2. Rottweilers: Known for their potent bite force of 328 PSI, Rottweilers are a powerful breed that require careful handling and training.
  3. German Shepherds: With a bite force of over 238 PSI, German Shepherds are particularly known for attacking smaller dogs.
  4. Doberman Pinschers: Once topping the list, the last death caused by a Doberman happened in 2011. They have a bite PSI of 228.
  5. Bull Mastiffs: This 130-pound powerhouse dog has a PSI of 556, and they have been involved in fatal attacks on children.
  6. Huskies: As working dogs, Siberian Huskies have been involved in fatal attacks, they are strong too with a bite PSI of 320.
  7. Malamutes: Known for their dislike of smaller animals, Malamutes have a PSI of 328 and have been involved in fatal attacks.
  8. Wolf Hybrids: These are any mix with one wolf parent. These dog mixes are illegal in many states, and some have a bite PSI of 406.
  9. Boxers: Descendants of hunting dogs, hyperactive, excitable, and high energy dogs, with powerful 230 PSI jaws.
  10. Great Danes: Despite their gentle nature they have been involved in fatal attacks, as well as being large dogs they have a bite PSI of 238.

Who Do Dogs Attack The Most?

Annual data from 2019 shows that 27% of dog bite fatality victims were children ages 9-years and younger, and 67% were adults, ages 19-years and older. Of the children killed by dogs, 77% were ages 0-2 years old and 69% were male victims. Among adults 19-years and older, 66% were female victims. These statistics indicate that young children and adult women are particularly vulnerable to fatal dog attacks, emphasizing the need for prevention strategies to protect them.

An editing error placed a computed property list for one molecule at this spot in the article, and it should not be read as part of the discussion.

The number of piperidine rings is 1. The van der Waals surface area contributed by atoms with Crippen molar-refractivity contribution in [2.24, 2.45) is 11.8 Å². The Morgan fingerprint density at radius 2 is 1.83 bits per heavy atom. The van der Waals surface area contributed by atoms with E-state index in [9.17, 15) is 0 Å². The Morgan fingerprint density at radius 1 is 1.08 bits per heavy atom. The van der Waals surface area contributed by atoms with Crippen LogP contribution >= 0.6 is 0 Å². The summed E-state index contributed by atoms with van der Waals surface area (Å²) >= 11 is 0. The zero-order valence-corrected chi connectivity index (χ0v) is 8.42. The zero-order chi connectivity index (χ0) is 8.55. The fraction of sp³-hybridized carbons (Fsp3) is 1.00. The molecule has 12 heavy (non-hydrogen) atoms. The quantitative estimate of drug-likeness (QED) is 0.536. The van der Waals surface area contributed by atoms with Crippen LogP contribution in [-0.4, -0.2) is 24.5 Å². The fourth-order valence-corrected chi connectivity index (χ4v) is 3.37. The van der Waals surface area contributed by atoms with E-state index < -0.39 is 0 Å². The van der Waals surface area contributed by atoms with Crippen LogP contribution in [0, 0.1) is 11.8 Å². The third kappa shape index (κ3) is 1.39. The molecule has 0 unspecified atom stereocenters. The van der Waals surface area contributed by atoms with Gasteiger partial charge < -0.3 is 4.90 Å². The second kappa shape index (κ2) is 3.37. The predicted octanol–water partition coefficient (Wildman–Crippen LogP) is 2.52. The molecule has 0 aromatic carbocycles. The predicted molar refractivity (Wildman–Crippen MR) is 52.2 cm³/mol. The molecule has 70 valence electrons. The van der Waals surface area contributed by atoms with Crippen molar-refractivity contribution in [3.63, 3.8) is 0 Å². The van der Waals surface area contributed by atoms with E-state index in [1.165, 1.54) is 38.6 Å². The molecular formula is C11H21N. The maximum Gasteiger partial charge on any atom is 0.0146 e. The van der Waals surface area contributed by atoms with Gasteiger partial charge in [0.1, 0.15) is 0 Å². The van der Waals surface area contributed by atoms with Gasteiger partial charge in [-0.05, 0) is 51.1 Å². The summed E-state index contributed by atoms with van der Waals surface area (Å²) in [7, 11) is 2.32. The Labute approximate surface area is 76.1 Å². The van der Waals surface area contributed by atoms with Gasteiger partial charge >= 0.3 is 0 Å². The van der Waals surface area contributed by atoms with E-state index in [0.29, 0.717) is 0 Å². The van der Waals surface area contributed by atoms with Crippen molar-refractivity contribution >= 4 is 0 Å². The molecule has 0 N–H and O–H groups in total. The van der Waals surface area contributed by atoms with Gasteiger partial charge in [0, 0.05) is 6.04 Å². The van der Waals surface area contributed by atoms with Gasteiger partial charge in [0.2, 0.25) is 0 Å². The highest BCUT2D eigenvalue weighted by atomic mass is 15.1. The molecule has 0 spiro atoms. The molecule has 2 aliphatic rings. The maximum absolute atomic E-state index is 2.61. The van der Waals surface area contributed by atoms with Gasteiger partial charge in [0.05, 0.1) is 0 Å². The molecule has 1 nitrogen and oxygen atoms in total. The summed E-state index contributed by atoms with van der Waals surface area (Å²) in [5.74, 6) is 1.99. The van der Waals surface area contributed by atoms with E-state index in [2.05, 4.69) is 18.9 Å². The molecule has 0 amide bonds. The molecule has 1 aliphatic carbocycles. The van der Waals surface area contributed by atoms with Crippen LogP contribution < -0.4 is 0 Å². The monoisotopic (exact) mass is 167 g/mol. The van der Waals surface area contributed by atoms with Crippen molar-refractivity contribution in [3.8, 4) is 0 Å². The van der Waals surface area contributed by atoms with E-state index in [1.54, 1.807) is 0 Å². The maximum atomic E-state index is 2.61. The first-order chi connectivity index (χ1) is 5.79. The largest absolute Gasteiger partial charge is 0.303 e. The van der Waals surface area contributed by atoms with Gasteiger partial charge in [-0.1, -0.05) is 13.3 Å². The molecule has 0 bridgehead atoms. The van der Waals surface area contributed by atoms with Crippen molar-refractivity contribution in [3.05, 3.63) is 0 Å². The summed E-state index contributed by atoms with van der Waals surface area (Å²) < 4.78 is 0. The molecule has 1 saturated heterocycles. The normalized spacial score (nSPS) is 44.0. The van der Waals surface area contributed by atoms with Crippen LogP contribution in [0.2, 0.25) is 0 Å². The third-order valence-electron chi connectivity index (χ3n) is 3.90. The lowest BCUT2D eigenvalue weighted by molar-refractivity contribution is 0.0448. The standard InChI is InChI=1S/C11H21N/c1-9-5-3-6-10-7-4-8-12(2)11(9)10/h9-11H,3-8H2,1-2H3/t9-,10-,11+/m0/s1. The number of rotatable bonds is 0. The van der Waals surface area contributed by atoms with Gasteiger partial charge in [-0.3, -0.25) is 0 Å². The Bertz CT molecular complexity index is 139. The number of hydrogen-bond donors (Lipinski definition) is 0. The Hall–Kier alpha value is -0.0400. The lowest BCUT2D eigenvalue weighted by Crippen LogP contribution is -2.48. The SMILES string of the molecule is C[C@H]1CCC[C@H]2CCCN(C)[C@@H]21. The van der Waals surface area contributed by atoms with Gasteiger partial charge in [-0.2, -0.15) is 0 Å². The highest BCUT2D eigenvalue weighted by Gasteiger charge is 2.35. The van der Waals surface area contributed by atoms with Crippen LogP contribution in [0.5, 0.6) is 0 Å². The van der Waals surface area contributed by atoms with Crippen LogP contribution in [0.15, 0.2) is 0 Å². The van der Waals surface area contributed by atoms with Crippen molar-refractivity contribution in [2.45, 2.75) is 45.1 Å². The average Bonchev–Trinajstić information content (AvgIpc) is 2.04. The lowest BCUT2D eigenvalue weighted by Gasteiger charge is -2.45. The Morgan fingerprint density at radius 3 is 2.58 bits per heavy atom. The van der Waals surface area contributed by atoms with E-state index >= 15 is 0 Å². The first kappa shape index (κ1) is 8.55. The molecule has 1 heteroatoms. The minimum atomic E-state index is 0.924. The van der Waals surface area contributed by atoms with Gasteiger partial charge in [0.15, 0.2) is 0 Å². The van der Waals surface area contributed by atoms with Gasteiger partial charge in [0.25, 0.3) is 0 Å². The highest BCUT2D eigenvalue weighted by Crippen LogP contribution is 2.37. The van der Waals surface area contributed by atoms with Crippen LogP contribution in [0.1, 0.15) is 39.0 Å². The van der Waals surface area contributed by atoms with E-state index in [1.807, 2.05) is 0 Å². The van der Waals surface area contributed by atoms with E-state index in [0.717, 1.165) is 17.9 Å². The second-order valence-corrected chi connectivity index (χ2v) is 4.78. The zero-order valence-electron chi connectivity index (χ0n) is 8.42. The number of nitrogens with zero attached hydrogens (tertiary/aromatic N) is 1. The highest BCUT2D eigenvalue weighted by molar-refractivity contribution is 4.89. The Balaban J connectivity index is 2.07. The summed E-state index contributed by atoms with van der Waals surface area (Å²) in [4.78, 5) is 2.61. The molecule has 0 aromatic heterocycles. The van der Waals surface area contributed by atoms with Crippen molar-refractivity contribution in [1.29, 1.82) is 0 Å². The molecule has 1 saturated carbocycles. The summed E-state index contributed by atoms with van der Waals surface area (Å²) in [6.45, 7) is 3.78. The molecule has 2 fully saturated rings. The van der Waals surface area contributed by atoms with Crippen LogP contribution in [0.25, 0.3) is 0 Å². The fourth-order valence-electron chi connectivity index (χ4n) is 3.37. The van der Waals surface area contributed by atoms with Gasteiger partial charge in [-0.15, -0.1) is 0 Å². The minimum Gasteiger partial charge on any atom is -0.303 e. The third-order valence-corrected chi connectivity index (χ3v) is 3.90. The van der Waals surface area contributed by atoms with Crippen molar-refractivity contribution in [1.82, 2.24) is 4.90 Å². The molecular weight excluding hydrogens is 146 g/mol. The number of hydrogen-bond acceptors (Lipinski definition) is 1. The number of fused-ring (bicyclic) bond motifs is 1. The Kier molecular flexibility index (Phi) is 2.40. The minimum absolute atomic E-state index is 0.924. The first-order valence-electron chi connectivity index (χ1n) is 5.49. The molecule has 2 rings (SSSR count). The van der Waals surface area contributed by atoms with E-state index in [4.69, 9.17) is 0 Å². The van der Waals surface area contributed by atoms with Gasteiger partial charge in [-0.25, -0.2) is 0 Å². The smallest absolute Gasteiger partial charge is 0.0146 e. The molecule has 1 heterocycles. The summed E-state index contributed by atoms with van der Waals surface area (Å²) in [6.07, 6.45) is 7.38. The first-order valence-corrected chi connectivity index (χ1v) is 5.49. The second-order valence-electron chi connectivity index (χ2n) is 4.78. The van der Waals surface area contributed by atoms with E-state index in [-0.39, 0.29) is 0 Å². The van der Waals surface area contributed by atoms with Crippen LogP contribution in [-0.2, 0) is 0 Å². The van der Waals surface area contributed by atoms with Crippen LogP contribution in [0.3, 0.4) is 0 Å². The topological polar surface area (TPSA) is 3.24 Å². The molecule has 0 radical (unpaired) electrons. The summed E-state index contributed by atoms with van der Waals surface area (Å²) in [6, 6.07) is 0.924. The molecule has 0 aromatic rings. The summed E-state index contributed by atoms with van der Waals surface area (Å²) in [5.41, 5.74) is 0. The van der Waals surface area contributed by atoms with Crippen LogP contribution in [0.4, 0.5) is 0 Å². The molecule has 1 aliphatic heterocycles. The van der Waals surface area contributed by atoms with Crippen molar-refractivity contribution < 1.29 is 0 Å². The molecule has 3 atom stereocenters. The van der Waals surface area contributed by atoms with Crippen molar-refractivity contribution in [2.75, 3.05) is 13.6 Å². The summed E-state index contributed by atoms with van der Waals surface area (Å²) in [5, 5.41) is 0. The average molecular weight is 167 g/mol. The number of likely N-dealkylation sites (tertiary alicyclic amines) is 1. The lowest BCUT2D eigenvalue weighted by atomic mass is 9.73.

Where Were The Dogs When They Attacked?

In 2019, 42% of fatal dog attacks occurred off the dog owner's property. Pit bulls were involved in 75% of off-property attacks, and 95% of off-property attacks involved multiple dogs. Rescued dogs inflicted 8% of dog bite-related deaths, and 75% of these dogs were vetted by an animal group prior to adoption. These figures suggest that dog bites often occur in unexpected circumstances, such as off the owner's property or involving dogs that have been rehomed.

In 2019, 19% of attacks resulting in human death involved a victim new to a household. Children ages 0-4 years accounted for 67% of these deaths, and these statistics underscore the importance of careful introductions and supervision when a new dog is brought into a household, especially when young children are present. Never, ever, leave a young child alone with your dog.

Criminal Charges Rarely Follow Dog Attacks

Following a fatal dog attack, there is little chance that the police will criminal charges against the owner, in 2019, only 21% of fatal dog attacks resulted in criminal charges. These charges range from misdemeanours to felonies, depending on the severity of the attack and the circumstances surrounding it. For instance, if an owner knowingly kept a dangerous dog without taking necessary precautions, they will probably face serious charges. In a notable case, three adults were charged with a felony after a family pit bull killed a child, highlighting the gravity of the consequences when dog owners fail to control their pets.